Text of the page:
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Prime Minister David Cameron is to step down by October after the UK voted to leave the European Union.
Speaking outside 10 Downing Street, he said “fresh leadership” was needed.
The PM had urged the country to vote Remain but was defeated by 52% to 48% despite London, Scotland and Northern Ireland backing staying in.
UKIP leader Nigel Farage hailed it as the UK’s “independence day”, while Boris Johnson said the result would not mean “pulling up the drawbridge”.
EU chiefs said they expected the UK to begin negotiations to leave “as soon as possible, however painful that process may be”.
But Boris Johnson, the ex-London mayor and public face of Vote Leave who is now a frontrunner to be next prime minister, said there was “no need for haste” about severing the UK’s ties.
Shares and pound plunge on Leave vote
London’s stock market has plunged following the UK’s referendum vote to leave the EU.
The FTSE 100 index began the day by falling more than 8%, then regained some ground to stand nearly 5% lower.
Banks were hard hit, with Barclays and RBS falling about 30%, although they later pared losses to below 20%.
Earlier, the pound fell dramatically as the referendum outcome emerged. At one stage, it hit $1.3236, a fall of more than 10% and a low not seen since 1985.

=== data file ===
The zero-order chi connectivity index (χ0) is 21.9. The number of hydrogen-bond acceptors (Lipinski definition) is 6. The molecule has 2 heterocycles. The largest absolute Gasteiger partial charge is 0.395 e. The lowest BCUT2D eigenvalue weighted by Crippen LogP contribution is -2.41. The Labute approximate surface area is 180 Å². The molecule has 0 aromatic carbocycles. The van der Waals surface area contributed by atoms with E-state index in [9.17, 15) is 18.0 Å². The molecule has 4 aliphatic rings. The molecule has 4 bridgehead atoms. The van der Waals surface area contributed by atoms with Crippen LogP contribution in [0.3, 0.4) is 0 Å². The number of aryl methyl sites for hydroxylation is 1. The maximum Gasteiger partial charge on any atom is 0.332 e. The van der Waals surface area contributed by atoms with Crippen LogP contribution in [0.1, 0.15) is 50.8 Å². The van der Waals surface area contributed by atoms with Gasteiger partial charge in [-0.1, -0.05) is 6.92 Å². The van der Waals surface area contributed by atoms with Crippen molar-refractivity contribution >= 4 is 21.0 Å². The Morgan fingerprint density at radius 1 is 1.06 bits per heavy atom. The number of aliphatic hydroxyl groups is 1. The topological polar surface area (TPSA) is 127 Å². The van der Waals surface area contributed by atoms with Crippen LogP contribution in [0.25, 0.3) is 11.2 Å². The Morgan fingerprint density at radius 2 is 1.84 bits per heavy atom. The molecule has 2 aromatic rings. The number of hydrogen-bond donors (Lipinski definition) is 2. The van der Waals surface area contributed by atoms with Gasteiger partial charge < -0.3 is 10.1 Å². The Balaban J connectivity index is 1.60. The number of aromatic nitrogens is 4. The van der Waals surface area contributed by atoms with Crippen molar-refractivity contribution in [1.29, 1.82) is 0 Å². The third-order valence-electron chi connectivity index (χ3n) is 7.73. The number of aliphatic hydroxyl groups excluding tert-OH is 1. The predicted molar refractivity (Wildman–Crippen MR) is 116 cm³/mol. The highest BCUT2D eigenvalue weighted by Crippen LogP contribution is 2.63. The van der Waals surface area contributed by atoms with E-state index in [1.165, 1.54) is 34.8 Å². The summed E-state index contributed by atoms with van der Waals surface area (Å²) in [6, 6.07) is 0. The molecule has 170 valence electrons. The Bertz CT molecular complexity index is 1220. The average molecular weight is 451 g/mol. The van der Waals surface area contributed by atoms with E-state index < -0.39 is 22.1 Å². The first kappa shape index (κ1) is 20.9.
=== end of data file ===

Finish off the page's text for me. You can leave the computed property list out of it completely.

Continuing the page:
By lunchtime, it had partially recovered, but was still nearly 8% down on the day.
The Bank of England said it was “monitoring developments closely” and would take “all necessary steps” to support monetary stability.
EU leaders have insisted that the UK must move swiftly to negotiate leaving the organisation, saying any delay would prolong uncertainty.
European Commission head Jean-Claude Juncker stressed the “Union of the remaining 27 members will continue”.
The UK voted by 52% to 48% to leave the EU, and David Cameron has announced he will step down as PM by October.
He has said it will be up to the new PM to invoke the article that will begin the UK’s withdrawal.
Two Labour MPs have submitted a motion of no confidence in party leader Jeremy Corbyn.
Margaret Hodge tabled the motion, her office has confirmed. It was seconded by Ann Coffey.
Volkswagen to settle emissions cheating scandal for more than $10.2bn
Volkswagen has agreed to pay US vehicle owners an average of about $5,000 apiece to settle claims from its diesel emissions cheating scandal, two people briefed on the matter said on Thursday. The total price tag for the repayments and other fines is said to exceed $10.2bn.
The company will still have to settle foreign suits over allegations that it lied about its emissions standards, in addition to claims brought by other US agencies. The US justice department is conducting a separate criminal inquiry of the automaker, which could also result in a hefty fine.